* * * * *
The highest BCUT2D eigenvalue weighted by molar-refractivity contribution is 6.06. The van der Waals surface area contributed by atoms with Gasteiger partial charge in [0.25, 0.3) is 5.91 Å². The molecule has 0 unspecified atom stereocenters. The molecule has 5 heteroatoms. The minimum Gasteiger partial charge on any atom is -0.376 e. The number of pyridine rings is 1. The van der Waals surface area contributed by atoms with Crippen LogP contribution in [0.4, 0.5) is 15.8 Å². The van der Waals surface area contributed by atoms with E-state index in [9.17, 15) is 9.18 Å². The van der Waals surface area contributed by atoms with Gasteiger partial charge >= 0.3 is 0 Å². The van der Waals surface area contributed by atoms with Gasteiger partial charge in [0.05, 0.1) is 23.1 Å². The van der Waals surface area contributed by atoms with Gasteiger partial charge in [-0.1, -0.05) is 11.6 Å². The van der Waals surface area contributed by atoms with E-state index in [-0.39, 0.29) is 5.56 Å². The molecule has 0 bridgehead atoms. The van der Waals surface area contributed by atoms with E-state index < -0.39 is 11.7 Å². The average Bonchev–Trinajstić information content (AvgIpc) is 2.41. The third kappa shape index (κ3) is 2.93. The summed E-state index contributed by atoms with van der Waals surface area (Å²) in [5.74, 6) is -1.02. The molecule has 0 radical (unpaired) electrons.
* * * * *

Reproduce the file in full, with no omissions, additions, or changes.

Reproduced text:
The highest BCUT2D eigenvalue weighted by molar-refractivity contribution is 6.06. The van der Waals surface area contributed by atoms with Gasteiger partial charge in [0.25, 0.3) is 5.91 Å². The molecule has 0 unspecified atom stereocenters. The molecule has 5 heteroatoms. The minimum Gasteiger partial charge on any atom is -0.376 e. The number of pyridine rings is 1. The van der Waals surface area contributed by atoms with Crippen LogP contribution in [0.4, 0.5) is 15.8 Å². The van der Waals surface area contributed by atoms with E-state index in [9.17, 15) is 9.18 Å². The van der Waals surface area contributed by atoms with Gasteiger partial charge >= 0.3 is 0 Å². The van der Waals surface area contributed by atoms with Gasteiger partial charge in [0.05, 0.1) is 23.1 Å². The van der Waals surface area contributed by atoms with Gasteiger partial charge in [-0.1, -0.05) is 11.6 Å². The van der Waals surface area contributed by atoms with E-state index in [-0.39, 0.29) is 5.56 Å². The molecule has 0 bridgehead atoms. The van der Waals surface area contributed by atoms with E-state index < -0.39 is 11.7 Å². The average Bonchev–Trinajstić information content (AvgIpc) is 2.41. The third kappa shape index (κ3) is 2.93. The summed E-state index contributed by atoms with van der Waals surface area (Å²) in [5.74, 6) is -1.02. The molecule has 0 radical (unpaired) electrons.